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Old English beacen "sign, portent, lighthouse," from West Germanic *baukna "beacon, signal" (cf. Old Frisian baken, Old Saxon bokan, Old High German bouhhan); not found outside Germanic. Perhaps borrowed from Latin bucina "a crooked horn or trumpet, signal horn." But more likely from PIE *bhew-, a variant of the base *bha- "to gleam, shine" (see phantasm). Figurative use from c.1600.
a pole (Heb. to'ren) used as a standard or ensign set on the tops of mountains as a call to the people to assemble themselves for some great national purpose (Isa. 30:17). In Isa. 33:23 and Ezek. 27:5, the same word is rendered "mast." (See Banner.)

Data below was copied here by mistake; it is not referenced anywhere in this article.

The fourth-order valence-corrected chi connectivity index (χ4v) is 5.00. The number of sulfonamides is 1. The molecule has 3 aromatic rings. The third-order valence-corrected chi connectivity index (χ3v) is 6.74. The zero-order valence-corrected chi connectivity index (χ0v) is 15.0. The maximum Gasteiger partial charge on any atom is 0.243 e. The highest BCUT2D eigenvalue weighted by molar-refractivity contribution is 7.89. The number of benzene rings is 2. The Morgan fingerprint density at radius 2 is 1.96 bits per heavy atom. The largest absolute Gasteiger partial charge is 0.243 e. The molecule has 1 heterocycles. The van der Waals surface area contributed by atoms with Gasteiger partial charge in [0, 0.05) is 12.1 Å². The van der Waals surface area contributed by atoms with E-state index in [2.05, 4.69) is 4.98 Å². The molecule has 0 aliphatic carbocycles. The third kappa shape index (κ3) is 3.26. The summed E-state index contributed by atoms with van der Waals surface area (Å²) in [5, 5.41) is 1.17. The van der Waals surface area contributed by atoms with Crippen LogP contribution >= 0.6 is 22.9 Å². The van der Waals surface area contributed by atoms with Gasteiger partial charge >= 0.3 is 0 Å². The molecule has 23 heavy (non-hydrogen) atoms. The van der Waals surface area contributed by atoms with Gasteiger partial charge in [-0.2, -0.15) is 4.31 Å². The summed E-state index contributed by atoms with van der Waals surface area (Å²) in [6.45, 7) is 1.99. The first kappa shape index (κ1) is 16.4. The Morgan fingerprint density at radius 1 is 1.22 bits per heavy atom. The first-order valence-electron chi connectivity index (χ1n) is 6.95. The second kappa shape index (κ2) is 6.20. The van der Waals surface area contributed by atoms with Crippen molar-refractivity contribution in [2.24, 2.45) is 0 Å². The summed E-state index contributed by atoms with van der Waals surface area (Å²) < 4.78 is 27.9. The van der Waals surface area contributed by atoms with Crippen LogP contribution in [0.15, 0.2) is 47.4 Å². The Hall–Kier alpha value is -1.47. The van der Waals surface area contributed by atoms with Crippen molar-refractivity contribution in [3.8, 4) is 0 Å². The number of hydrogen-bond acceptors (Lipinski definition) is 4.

city, Dutchess county, southeastern New York, U.S. It lies at the foot of Mount Beacon, on the east bank of the Hudson River (there bridged to Newburgh), 58 miles (93 km) north of New York City. It became a city when the 17th-century villages of Matteawan and Fishkill Landing were united in 1913. The name was inspired by the fires that blazed atop Mount Beacon during the American Revolution to warn George Washington of British troop movements; the mountain was later a resort, and the Mount Beacon Incline Railway (operated 1901-72) ascended its west spur (1,540 feet [469 metres] above the river). Industrialization began after the War of 1812 when businessman John Jacob Astor and others built a cotton mill and foundry. Manufactures include clothing, hats, countertops, and rubber fabricated products; the city also is the home of one of the world's largest art foundries. Madam Brett Homestead (1709) in Beacon and Van Wyck Homestead (1732; site of courts-martial during the American Revolution) in nearby Fishkill are preserved as museums. Pop. (1990) 13,243; (2000) 13,808.